Wednesday, March 4, 2009

What Standard to Apply for IST - Limits

One of the big problems with a discussion about including mandatory inherently safer technology (IST) implementation rules in the CFATS re-authorization legislation is determining what standard should be applied to require IST implementation. After a facility reviews potential IST and determines that there is a possible substitution, what level of practicality will allow DHS to require that facility to implement that IST program?

Establish Boundary Conditions 

One way to do this is to set the extreme conditions that most people will be able to agree would allow a rather unambiguous DHS decision either for or against requiring implementation. Then we can discuss establishing some reasonable standard within those parameters. In establishing these boundary conditions I think that we could establish that there are two separate conditions that need to be taken into account; technical feasibility and financial feasibility.

Again, for the sake of establishing the boundary conditions we should agree that any IST provision that is feasible for both standards should be required to be implemented and any that fails both should not be required. Again, the ground in the middle remains open for discussion.

Technical Feasibility

If an IST substitution has been made at another facility using the same equipment to manufacture the same product to be sold into the same market, clearly that substitution is technically feasible. If an IST substitution has been tried at multiple other facilities using the same equipment to manufacture the same product to be sold into the same market and has never been successful, that substitution may practically be declared to be not technically feasible.

 Variations in manufacturing equipment, product made and the market being sold into can have a significant impact on the technical feasibility of a process change. Replicating a commercial chemical process in different equipment can often be quite a challenge and it is often next to impossible to tell in advance what differences in equipment will be critical.

Different products or even different grades of products can have subtle differences in the allowable variations from standard. A product with a part per thousand allowable variation in standard can withstand a lot more process changes than a product with a part per billion allowable variation in standard. Those allowable variations can vary with product and market.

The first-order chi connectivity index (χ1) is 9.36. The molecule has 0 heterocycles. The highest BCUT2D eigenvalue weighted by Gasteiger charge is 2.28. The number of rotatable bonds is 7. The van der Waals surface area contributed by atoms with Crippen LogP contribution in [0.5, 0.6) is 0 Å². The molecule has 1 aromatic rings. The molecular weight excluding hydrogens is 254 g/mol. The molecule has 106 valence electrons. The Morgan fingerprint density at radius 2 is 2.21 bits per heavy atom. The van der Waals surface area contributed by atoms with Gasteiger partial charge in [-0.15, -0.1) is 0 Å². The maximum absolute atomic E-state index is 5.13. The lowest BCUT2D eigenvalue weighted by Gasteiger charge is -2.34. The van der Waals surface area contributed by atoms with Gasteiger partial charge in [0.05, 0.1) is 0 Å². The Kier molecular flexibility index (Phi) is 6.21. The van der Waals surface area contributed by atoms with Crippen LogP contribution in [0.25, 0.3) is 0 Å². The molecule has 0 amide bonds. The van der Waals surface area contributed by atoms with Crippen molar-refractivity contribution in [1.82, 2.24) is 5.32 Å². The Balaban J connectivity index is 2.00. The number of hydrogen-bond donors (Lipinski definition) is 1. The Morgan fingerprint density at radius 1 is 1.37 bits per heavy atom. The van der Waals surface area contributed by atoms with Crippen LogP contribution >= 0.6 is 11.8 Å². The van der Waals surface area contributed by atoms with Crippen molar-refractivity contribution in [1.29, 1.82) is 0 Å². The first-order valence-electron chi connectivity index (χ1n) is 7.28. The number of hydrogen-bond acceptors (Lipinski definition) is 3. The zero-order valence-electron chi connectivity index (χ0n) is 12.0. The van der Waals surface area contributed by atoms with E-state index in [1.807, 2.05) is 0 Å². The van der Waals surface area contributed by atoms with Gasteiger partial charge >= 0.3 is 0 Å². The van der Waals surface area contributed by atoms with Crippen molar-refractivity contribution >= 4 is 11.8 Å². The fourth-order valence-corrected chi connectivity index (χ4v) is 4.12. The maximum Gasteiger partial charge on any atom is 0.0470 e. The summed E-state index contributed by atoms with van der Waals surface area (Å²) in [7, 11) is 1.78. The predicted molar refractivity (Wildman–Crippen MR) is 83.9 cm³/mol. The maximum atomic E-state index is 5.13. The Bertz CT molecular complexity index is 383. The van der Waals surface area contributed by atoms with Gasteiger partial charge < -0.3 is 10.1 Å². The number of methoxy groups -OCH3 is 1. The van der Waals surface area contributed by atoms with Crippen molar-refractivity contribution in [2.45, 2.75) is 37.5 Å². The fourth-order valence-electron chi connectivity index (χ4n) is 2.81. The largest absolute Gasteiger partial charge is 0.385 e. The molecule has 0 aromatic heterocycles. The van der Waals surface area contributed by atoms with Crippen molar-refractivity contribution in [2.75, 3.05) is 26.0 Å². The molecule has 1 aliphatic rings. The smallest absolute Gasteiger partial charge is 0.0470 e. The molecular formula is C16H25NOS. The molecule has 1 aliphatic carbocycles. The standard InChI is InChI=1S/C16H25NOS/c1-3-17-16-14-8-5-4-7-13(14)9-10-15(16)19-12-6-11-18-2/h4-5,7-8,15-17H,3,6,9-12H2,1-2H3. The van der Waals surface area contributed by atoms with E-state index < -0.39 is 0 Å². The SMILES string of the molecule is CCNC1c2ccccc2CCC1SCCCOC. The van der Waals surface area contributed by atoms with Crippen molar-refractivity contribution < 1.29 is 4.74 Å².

Financial Feasibility Establishing realistic boundary conditions for financial feasibility is a little more difficult. To properly analyze financial feasibility you have to be able to compare fixed and variable costs, capital and operational expenditures, as well as determine equipment lifetimes and projected production volumes. Then you have to establish what baseline you want to use for comparison.

For this discussion we will assume that there are acceptable methods for computing the cost per unit volume for all of these variables. We will not want to use the current production method as the baseline for comparison; we will use the current production method plus the cost of alternative security measures as our baseline.

If an IST alternative can be implemented at the same or lower unit volume cost than the baseline, we can assume that the alternative is financially feasible. Setting an arbitrary top side boundary is more difficult. For some products increasing the unit volume cost by 10% will make it un-sellable. For others doubling the unit volume cost will make no difference in marketability. We are going to have to rely on the facility management to determine what increase in unit volume cost is acceptable in the market place, always keeping in mind that they are already going to have to pass on the increased cost of facility security.

Evaluate the Boundary Conditions 

At this point I am going to stop to see if anyone has any comments on the proposed boundary conditions. If we can get a broad consensus on these conditions, then we can start working in towards a acceptable standard to use for actual evaluations.

1 comment:

Anonymous said...

Giving chemical management any kind of discretion (for anything) e.g., to determine what is acceptable in the market, is a poison pill for IST.

Consider: since 9/11, railroad and chemical shipper mgts have agreed (re IST in transportation, i.e., re-routing) to protect not a single one of the 46 major target cities in the US. What makes you think the chemical management will ever act in good faith on any kind of risk reduction. Externalization of risks onto the public (and internalization of profits) is the essence of a corporation, right?

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